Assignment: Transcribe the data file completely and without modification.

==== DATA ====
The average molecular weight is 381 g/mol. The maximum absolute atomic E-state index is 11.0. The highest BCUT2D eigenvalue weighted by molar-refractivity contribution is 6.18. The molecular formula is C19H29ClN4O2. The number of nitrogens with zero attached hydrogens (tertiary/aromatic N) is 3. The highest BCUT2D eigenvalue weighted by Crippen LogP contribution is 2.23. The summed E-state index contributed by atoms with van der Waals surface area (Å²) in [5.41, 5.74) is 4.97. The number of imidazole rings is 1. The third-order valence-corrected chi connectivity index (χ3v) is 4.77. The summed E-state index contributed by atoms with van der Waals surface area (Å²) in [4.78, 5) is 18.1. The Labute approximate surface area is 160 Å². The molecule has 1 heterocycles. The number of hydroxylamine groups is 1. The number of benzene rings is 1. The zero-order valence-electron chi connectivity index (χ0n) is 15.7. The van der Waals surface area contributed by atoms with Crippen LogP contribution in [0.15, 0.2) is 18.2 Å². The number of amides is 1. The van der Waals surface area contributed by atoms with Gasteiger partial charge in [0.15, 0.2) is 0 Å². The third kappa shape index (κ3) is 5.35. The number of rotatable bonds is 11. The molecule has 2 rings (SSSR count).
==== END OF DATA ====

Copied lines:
The average molecular weight is 381 g/mol. The maximum absolute atomic E-state index is 11.0. The highest BCUT2D eigenvalue weighted by molar-refractivity contribution is 6.18. The molecular formula is C19H29ClN4O2. The number of nitrogens with zero attached hydrogens (tertiary/aromatic N) is 3. The highest BCUT2D eigenvalue weighted by Crippen LogP contribution is 2.23. The summed E-state index contributed by atoms with van der Waals surface area (Å²) in [5.41, 5.74) is 4.97. The number of imidazole rings is 1. The third-order valence-corrected chi connectivity index (χ3v) is 4.77. The summed E-state index contributed by atoms with van der Waals surface area (Å²) in [4.78, 5) is 18.1. The Labute approximate surface area is 160 Å². The molecule has 1 heterocycles. The number of hydroxylamine groups is 1. The number of benzene rings is 1. The zero-order valence-electron chi connectivity index (χ0n) is 15.7. The van der Waals surface area contributed by atoms with Crippen LogP contribution in [0.15, 0.2) is 18.2 Å². The number of amides is 1. The van der Waals surface area contributed by atoms with Gasteiger partial charge in [0.15, 0.2) is 0 Å². The third kappa shape index (κ3) is 5.35. The number of rotatable bonds is 11. The molecule has 2 rings (SSSR count).